How do we approach conversation? Is it just a means of exchanging information? Letting our opinions be made known? Are we trying to help others? Broaden our understanding? Do we go at it with no purpose–or with a self-serving one? If you’re anything like me, the answer is simply “yes”–we use conversation for all those things.
But how SHOULD we use and approach it?
After having some truly amazing conversations over the weekend with friends we don’t see nearly enough, I realized anew that conversation can be so much more than we usually allow it to be. Think for a moment about the power of our spoken words–the very things God used to create the universe. The very thing John calls Jesus. The very means Jesus himself used to express Truth to the world.
How often do we use it for that purpose? Sometimes (I hope, ha ha). But enough? I know I don’t.
But as I contemplated WHY I find myself falling into the comfortable, routine, surface conversations more often than not, I realized that this isn’t what I want to do.
I want to actually know what you think, believe, feel about things.
I want to know where our thoughts merge and where they digress.
I want to know why they digress.
I want to let my understanding grow based on what you teach me.
I want you to know that you have taught me.
I want to be able to share with you anything I’ve learned that might help you.
I want you to leave a conversation with me knowing that I heard you and value your words.
I want us both to walk (or tab, if it’s online) away with that certainty that the Lord was in our words.
I want, most of all, for our conversation to lift us both closer to Him.
I want our conversations to change me.
We need to be elevators. Not the metal box that transports our bodies upward in a building–but the spiritual equivalent. We need to use our words to lift others–and ourselves–closer to the Most High.
How do we do that?
I’ve been pondering that question all week. In part, it’s by teaching, when that’s appropriate. But it isn’t always, is it? What about when we’re talking to someone older, wise, and more educated? Is there just no way to elevate them?
I don’t think that’s the case. Because I think the true way to lift ourselves and others toward God in conversation is this: to ask good questions. To actually listen to the answers. And to adjust our thoughts accordingly.
That last part is key–the greatest conversation means absolutely nothing if both parties walk away and dismiss it. We have to let it change us. Change our opinions, our approach to a subject, our actions. We have to be willing to be the clay if we want the Potter to continue shaping us daily–and conversations with others is a way He’s done this throughout the ages.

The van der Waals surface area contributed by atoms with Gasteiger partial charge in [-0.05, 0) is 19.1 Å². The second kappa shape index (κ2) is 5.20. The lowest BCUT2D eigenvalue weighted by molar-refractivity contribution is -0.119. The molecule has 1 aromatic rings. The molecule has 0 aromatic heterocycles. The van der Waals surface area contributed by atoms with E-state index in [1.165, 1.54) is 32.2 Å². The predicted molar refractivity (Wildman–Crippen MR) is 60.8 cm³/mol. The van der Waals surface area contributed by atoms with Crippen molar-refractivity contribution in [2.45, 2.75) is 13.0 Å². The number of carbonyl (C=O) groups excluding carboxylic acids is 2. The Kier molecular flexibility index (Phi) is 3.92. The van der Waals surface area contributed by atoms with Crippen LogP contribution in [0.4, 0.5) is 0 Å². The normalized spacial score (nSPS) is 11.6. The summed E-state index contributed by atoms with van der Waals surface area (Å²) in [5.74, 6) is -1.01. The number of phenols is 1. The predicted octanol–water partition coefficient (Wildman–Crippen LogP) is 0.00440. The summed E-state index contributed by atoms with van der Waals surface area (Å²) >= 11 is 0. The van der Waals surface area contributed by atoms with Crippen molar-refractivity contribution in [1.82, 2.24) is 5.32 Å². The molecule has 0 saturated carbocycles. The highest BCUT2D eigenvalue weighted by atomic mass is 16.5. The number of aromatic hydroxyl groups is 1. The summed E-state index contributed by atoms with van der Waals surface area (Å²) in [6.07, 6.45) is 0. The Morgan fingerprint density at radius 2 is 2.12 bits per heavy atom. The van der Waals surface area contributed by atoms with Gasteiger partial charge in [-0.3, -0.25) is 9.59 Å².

Now, we can’t control whether other people will change–but we can control ourselves. And if we model it, if we demonstrate that they had a real effect on us, if we make it clear to them that we took their words into account and adjusted accordingly, they’re going to be more likely to do the same. Because it will allow us all to lower our defenses. And that’s where real change can occur.
This works whether we’re the teacher or the pupil. The shepherd or the flock. It works whether we’re talking about how to convince the world to entertain ideas about God or about our kids’ interests. It works if we’re talking about fashion, and it works if we’re talking about salvation. Why? Because it shows the other person that we value them, it gives us both the opportunity to entertain new ideas, and it lets the love of Christ Shine through us. It builds relationship.
This is a challenge I’m making to myself. I want to start THINKING about the conversations I engage in, and I want to be deliberate about how I participate in them. I want to always be looking for what I can learn from them, and also for places where I can share the truths of God’s love that He’s shown me. I want my conversations to reach for something higher than myself.
Words are some of the most powerful things the Lord has given us–and some of the most ill-used. Let’s change that.

How do you lift others toward Him in YOUR conversations?